The Sunday Times has a new feature, called Sketch Pad, in which they find a house or an apartment that needs work, and then they ask an architect to design something new for it. Yesterday's happened to be a house in Clinton, Connecticut, on a tidal creek that leads to Long Island Sound. It's not modern, particularly, but it sounds like a good way to readapt a decent house rather than razing it and building a McMansion. And they strove for energy efficiency:
The whole house has been redesigned for the conservation-minded. Although the windows facing the marsh have been made much bigger, they are certainly more efficient than the tiny ones that inexplicably offered only a peek at the marsh and the tree-covered point beyond. The existing fireplace has been kept; the architects envision geothermal heating, solar collectors and scads of insulation.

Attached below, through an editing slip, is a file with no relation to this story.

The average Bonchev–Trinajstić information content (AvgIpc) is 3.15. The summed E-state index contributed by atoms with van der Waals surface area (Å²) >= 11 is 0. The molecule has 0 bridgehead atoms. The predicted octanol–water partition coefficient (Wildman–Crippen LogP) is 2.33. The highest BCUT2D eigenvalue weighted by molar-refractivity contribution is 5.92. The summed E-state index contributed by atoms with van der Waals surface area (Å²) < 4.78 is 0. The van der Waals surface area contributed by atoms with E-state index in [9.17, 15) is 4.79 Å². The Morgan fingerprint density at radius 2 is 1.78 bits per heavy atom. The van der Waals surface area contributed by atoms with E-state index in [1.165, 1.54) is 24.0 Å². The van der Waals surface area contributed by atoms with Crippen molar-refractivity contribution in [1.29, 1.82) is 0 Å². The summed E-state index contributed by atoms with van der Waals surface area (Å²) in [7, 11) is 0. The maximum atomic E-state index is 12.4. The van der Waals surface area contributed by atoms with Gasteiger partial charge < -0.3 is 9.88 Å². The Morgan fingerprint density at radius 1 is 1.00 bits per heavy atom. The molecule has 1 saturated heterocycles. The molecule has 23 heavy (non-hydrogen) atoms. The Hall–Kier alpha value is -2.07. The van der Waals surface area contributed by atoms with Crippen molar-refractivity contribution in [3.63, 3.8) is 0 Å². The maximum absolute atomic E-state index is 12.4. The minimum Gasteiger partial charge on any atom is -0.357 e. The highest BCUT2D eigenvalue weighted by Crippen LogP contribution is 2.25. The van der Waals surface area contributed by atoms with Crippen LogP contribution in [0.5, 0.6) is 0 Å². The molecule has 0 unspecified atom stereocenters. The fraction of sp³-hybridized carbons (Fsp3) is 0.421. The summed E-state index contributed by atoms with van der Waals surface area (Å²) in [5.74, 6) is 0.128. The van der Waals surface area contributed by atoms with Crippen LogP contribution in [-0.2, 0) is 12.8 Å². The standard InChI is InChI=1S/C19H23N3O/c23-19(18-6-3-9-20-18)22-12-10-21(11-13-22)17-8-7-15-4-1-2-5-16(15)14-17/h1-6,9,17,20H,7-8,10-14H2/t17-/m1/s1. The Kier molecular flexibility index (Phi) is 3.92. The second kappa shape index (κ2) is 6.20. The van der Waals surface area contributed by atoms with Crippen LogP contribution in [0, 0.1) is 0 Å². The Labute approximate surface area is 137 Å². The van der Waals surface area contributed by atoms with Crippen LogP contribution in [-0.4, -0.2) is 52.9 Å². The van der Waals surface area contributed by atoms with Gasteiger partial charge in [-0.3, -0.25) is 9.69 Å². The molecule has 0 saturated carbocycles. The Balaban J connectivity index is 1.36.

I laughed at this part:
“If the phragmites are cut down,” Mr. Grover said, “you could put in a walk to the dock.”
Sure. Phragmites probably should be cut down, but convincing the local wetlands commission to let you do so and then put a walk through the wetlands would take longer than getting the house built.
Here's the story. Click on the slideshow, on the left side of the Times page, for a good look and some interesting audio from one of the architects, William Grover. -- TA